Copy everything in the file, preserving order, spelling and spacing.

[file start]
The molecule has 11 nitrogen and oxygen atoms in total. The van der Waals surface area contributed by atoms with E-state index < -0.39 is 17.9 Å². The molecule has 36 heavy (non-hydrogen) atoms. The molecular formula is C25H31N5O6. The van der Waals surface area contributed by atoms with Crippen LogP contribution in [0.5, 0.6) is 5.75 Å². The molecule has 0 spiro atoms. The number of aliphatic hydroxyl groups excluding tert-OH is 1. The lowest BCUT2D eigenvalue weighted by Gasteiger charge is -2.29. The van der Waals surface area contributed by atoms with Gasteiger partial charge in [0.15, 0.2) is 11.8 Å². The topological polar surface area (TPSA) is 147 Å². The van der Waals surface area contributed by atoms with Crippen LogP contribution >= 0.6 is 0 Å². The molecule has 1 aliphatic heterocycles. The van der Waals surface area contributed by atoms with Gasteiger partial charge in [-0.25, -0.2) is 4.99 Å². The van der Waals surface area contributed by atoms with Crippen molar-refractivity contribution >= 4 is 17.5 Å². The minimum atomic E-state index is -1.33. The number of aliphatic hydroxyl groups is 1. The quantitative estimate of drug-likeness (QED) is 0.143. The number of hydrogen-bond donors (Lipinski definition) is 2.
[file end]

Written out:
The molecule has 11 nitrogen and oxygen atoms in total. The van der Waals surface area contributed by atoms with E-state index < -0.39 is 17.9 Å². The molecule has 36 heavy (non-hydrogen) atoms. The molecular formula is C25H31N5O6. The van der Waals surface area contributed by atoms with Crippen LogP contribution in [0.5, 0.6) is 5.75 Å². The molecule has 0 spiro atoms. The number of aliphatic hydroxyl groups excluding tert-OH is 1. The lowest BCUT2D eigenvalue weighted by Gasteiger charge is -2.29. The van der Waals surface area contributed by atoms with Gasteiger partial charge in [0.15, 0.2) is 11.8 Å². The topological polar surface area (TPSA) is 147 Å². The van der Waals surface area contributed by atoms with Crippen LogP contribution >= 0.6 is 0 Å². The molecule has 1 aliphatic heterocycles. The van der Waals surface area contributed by atoms with Gasteiger partial charge in [-0.25, -0.2) is 4.99 Å². The van der Waals surface area contributed by atoms with Crippen molar-refractivity contribution >= 4 is 17.5 Å². The minimum atomic E-state index is -1.33. The number of aliphatic hydroxyl groups is 1. The quantitative estimate of drug-likeness (QED) is 0.143. The number of hydrogen-bond donors (Lipinski definition) is 2.